This entry was posted in Charity, Clocks, Dream, Hoarding, Items, Memories, Possessions, Self-Delusion, Sentiment, Textbook, Things, Useful, Value and tagged , , , , , , , , , , , . Bookmark the permalink.

4 Responses to Hoarding

  1. berlioz1935 says:

    We are going through a period of “de-cluttering” as our youngest daughter and her partner are moving in with us. They are bringing their own household. Room has to be created for their possessions. Questions are being asked why we are keeping things we haven’t used in decades. As you say, they were part of us and can only be understood through our emotional attachment.

    When we recycle an old book we throwing away memories. Not seeing that particular book might destroy the connection to the content. They are crying out , we don’t need a certain book it is now available for free as an e-book. It is funny, even after years one can find quickly a page. We did not need a special reading course to read a book. But needs a course to fully understand and work a tablet.


    • lewbornmann says:

      Your daughter is fortunate to feel sufficiently comfortable to move in with you even if that move is dictated by necessity or only for a limited time. There certainly will be challenges for all of you.

      “Decluttering” always is challenging for some of the reasons you mentioned. My wife, Barb, and I have frequently moved and always discarded all but what was considered essential. The term “essential” is sufficiently ambiguous to encompass those items to which either of us feel some emotional attachment. It is our memories that define us.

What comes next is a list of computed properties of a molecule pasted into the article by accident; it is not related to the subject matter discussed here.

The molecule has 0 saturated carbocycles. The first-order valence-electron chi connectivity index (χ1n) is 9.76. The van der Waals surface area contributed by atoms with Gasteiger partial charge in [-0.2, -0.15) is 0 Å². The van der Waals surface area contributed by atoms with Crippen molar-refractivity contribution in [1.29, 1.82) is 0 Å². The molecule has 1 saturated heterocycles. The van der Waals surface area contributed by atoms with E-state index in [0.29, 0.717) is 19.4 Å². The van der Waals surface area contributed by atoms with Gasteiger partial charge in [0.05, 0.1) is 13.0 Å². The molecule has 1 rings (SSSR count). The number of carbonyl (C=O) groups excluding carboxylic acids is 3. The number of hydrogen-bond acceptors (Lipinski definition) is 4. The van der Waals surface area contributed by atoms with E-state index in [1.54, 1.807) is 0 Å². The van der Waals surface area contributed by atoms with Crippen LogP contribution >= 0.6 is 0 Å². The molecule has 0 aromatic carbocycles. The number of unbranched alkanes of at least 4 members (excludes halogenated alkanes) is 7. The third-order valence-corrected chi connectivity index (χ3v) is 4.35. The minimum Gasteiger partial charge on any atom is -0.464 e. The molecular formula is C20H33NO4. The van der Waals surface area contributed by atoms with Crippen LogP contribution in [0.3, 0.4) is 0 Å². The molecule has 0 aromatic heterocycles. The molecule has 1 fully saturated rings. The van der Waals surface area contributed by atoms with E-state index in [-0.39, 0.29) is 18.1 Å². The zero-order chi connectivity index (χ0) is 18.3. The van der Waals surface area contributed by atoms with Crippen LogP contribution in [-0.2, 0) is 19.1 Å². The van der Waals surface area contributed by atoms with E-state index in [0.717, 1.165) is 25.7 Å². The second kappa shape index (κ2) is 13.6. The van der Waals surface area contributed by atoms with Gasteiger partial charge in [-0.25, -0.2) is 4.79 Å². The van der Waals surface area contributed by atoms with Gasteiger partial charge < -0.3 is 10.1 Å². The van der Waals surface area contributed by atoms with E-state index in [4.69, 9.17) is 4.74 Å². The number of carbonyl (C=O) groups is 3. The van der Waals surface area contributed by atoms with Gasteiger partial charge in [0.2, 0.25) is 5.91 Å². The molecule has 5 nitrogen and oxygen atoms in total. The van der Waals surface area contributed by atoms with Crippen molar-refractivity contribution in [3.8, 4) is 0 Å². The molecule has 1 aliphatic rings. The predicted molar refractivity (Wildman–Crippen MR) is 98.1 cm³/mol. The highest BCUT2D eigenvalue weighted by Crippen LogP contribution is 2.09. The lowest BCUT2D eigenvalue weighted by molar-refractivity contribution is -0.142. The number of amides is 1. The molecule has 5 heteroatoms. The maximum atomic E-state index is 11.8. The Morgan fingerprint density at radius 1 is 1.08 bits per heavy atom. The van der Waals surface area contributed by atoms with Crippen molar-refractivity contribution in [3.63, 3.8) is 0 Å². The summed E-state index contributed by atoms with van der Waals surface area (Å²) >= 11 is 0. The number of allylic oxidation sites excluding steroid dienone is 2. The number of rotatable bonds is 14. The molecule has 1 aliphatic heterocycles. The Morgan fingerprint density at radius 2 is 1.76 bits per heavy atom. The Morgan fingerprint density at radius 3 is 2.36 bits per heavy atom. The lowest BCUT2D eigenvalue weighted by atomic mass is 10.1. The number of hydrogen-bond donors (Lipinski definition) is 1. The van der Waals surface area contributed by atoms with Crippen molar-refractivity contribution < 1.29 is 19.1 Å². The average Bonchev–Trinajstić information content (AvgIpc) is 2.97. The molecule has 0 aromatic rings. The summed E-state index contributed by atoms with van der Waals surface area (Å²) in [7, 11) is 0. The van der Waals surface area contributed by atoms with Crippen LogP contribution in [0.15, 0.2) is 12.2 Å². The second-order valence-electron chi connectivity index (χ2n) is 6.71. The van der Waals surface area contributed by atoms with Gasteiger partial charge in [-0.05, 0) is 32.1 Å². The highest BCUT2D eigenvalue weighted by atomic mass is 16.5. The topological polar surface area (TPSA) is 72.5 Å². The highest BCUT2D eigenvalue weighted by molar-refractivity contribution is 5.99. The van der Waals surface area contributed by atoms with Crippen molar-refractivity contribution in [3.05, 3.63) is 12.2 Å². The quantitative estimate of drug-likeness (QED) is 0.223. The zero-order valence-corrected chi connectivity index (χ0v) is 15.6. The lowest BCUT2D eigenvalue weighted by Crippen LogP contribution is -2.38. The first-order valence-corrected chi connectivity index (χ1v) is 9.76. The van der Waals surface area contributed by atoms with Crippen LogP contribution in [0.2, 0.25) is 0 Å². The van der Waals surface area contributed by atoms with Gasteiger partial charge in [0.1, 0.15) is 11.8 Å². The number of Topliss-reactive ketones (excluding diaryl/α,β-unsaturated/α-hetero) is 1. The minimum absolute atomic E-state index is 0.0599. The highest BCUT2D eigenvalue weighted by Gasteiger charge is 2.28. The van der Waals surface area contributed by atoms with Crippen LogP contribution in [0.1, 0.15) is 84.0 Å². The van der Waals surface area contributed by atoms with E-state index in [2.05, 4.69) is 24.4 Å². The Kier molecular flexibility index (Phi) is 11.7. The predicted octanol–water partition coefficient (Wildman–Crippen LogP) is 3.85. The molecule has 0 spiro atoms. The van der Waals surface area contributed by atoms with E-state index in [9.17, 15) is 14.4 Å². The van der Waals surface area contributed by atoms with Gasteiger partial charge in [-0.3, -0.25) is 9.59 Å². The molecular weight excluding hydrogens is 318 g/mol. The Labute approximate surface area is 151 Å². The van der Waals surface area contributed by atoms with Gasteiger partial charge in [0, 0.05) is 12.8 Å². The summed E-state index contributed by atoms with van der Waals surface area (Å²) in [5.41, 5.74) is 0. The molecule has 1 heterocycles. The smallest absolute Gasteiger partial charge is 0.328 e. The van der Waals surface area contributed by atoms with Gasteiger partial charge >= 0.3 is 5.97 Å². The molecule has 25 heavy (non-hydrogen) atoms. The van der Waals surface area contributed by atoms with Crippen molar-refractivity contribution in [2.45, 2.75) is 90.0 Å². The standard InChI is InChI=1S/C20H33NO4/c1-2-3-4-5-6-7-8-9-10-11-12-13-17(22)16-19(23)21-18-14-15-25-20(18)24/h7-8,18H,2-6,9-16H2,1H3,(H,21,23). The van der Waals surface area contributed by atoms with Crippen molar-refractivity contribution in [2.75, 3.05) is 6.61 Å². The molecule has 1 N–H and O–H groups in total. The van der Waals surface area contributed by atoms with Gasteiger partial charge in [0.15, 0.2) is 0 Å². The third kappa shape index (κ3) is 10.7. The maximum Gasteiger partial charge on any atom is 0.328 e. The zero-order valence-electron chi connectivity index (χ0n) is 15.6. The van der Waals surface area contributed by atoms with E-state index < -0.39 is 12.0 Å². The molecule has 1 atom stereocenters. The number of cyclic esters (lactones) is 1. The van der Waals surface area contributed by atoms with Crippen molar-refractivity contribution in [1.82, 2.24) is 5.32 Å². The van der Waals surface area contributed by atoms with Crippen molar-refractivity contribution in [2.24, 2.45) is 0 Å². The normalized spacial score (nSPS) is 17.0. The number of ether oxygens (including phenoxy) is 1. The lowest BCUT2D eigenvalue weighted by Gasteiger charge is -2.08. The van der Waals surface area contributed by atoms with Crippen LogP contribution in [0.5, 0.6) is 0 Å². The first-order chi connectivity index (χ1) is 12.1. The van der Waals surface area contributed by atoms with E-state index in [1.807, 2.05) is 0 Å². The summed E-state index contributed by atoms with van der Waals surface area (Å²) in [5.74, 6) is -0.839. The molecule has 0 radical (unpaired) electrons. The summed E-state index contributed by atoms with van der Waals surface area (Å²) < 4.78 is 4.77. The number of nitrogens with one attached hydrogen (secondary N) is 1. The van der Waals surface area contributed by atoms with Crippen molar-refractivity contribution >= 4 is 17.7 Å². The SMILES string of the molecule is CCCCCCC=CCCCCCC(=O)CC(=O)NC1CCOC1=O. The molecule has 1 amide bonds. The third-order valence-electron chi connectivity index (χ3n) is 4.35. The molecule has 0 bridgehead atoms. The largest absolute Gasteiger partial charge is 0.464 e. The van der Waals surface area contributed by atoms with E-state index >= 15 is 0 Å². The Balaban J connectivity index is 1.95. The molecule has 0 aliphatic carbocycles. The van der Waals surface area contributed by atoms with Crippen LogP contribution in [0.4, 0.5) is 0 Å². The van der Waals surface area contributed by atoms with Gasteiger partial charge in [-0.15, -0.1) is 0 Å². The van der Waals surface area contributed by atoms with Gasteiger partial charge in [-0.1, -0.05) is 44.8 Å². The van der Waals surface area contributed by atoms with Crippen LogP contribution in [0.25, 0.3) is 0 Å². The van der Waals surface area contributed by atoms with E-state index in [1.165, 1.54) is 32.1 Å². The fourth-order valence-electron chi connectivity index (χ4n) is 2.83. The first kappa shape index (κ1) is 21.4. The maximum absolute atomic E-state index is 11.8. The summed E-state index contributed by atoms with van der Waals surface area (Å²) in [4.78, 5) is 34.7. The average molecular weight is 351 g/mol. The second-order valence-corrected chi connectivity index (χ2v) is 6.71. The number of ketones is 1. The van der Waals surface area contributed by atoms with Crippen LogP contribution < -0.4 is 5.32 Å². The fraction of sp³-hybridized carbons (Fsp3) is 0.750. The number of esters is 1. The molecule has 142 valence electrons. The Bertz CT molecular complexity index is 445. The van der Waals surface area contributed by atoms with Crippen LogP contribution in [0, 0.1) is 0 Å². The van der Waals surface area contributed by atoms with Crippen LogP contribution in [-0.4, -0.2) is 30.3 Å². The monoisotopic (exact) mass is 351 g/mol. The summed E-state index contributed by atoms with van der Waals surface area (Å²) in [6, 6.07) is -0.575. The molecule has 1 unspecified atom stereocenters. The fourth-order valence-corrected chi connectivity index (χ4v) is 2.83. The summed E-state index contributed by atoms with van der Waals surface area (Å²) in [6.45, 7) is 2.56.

Volunteering with Red Cross, I have on all too many occasions met with someone outside the remains of what had been their home. Most of the material items could be replaced but the memories represented by pictures of family or friends were considered irreplaceable. The books that were old friends. Other items that to us represent so much more than that item itself. These are what in many ways have made us who we are.


  2. clee says:

    Lew, I enjoy all of your posts, but this one really pulls at my heartstrings. I feel that I am always trying to declutter, and maybe I have been, for most of my life. I always said that I would not become like my father, who has a houseful of hoarded possessions of barely any worth, and will require months of “curation”, if not more, when it comes time. I’m nowhere near that level of hoarding, but you made me think of a way to make a good “first cut” by thinking of the selection process in a logical manner. How about rating items on a scale of how useful, and how memorable. The lower the rating, it’s gotta go. At least it would get the total volume down as a start.


    • lewbornmann says:

      I can empathize with your thoughts regarding your father as my parents having lived through the depression also were hoarders who rarely parted with anything. It was somewhat of a surprise when following their deaths to realize they not only had kept all the mail they ever had received but even the envelopes in which it had come. There were many gallon paint cans — all empty stacked in the basement. Years of old newspapers. While not readily apparent from within the house, both the basement and attic were completely filled.

      Unfortunately, while there were many items of theirs I might have liked to retain, there was so much useless accumulation it made separating the good from the bad impossible within the limited time I could take off from work when preparing the house for resale. Much was regrettably lost.

      My wife, Barb, and I have frequently moved necessitating parting with all but essential items. Still, that word “essential” places many of those items into a somewhat questionable category of whether they actually are worth retaining. While perhaps not justifiable, there always will be those items with which we will not part simply because of memory associations.

      Good luck.